But the knock on of Penn’s performance is that you have no absolutely no idea why Boyce trusts him. Equipped with zero insight into their relationship before Lee was a druggie, it’s difficult to construe any depth to their friendship. Lee has the bravado, Boyce the shrewdness, but there’s no meeting of minds. Initially, Lee suggests making the information public:
Boyce: No, no, no. You can’t get any more public than what happened in Chile. People still don’t believe we engineered that.
Lee: He was a socialist.
Boyce: He was elected.
We’re only privy to Boyce’s thoughts on a couple of occasions, which would be fine if Schlesinger communicated them by other means, but he seems more concerned with the (admittedly fine) falcon flying sequences and (entirely redundant) relationship with Lori Singer’s Lana. We’re left scrambling around for nuggets. If the idea was that Boyce wasn’t really sure why he was doing it, that would have been entirely legitimate. Instead, we move rapidly from surprise that the plan is actually going ahead to disillusionment with his contacts (“They’re just as paranoid and dangerous as we are. I can’t imagine why I thought they’d be any different”) to setting out his now solidified grand perspective:
FBI Interrogator: Who did you receive your instructions from?
Boyce: My conscience… I know a few things about predatory behaviour. What was once a legitimate intelligence gathering agency is now being misused to prey on weaker governments.
When Hutton’s giving us Boyce the observer (watching Gene’s rant at a drinks evening, disagreeing with everything he’s saying but keeping it to himself), or Boyce the stoic (in the final scenes when he’s arrested, and then the calm demeanour of his interview), or dealing with the arrival of the CIA inspector, or his assuredness when meeting with Alex, you get an insight into his character, but they’re inconsistent moments (Time Out’s Chris Peachment suggested “Hutton succumbs firstly to a thin role, and secondly to the film’s lack of any strong viewpoint about its leading men”). Hutton’s good (now he’s a freemason, he probably doesn’t identify so strongly with his anti-establishment character), so the extent to which Boyce is overly enigmatic is down to his director rather than performance.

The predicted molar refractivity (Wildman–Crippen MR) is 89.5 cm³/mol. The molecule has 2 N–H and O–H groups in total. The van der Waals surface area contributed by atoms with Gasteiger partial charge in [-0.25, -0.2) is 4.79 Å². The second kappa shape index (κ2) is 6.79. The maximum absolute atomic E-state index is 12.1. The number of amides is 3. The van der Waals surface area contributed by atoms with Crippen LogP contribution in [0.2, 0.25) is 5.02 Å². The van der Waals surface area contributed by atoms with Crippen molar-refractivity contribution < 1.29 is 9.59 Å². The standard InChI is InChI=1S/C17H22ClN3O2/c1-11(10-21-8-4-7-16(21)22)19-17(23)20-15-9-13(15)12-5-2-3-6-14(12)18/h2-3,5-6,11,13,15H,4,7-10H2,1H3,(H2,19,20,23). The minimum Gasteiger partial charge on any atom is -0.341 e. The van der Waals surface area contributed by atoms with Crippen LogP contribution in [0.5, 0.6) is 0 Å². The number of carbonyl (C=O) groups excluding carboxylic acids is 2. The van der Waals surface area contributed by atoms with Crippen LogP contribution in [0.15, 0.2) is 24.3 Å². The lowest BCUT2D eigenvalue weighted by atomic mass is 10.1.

Nevertheless, while I can readily see something of the deficiencies of The Falcon and the Snowman, I wouldn’t characterise it as a “thuddingly emphatic, elaborately edited mosaic” or even that “the performances begin to look like exercises in making bricks without much straw” (The Film Yearbook Volume 4). There are definite problems, not least a frequently ineffectual and inappropriate score (although Bowie’s This is Not America, the main reason I was aware of the film, despite never having managed to see it until now, adds an appropriately haunted aspect whenever it fades in), and I wondered if some material didn’t end up on the cutting room floor (Michael Ironside has one scene as an FBI guy), but to be glass half full about it, this is at least a half decent movie.
Nevertheless, there are a number of ways The Falcon and the Snowman might have been made wholly decent. Certainly, the question of whose actions were more wrong – the state, or the individual who chose to respond to the state’s corruption – would be better serviced by an aforementioned broader canvas (because, ultimately, it isn’t just about what they did, but also the machinations of the system they did it against). It would help to have a filmmaker with a clear point of view too, be that polemical (Oliver Stone in his prime, maybe) or a chillier, docu-drama approach (a la Alan J Pakula). Kael served Schlesinger the stinging rebuke, “It’s his failure to be involved on the simplest level”. Mind you, she ran down Marathon Man in the same breath, which is top-drawer schlock.
Agree? Disagree? Mildly or vehemently? Let me know in the comments below.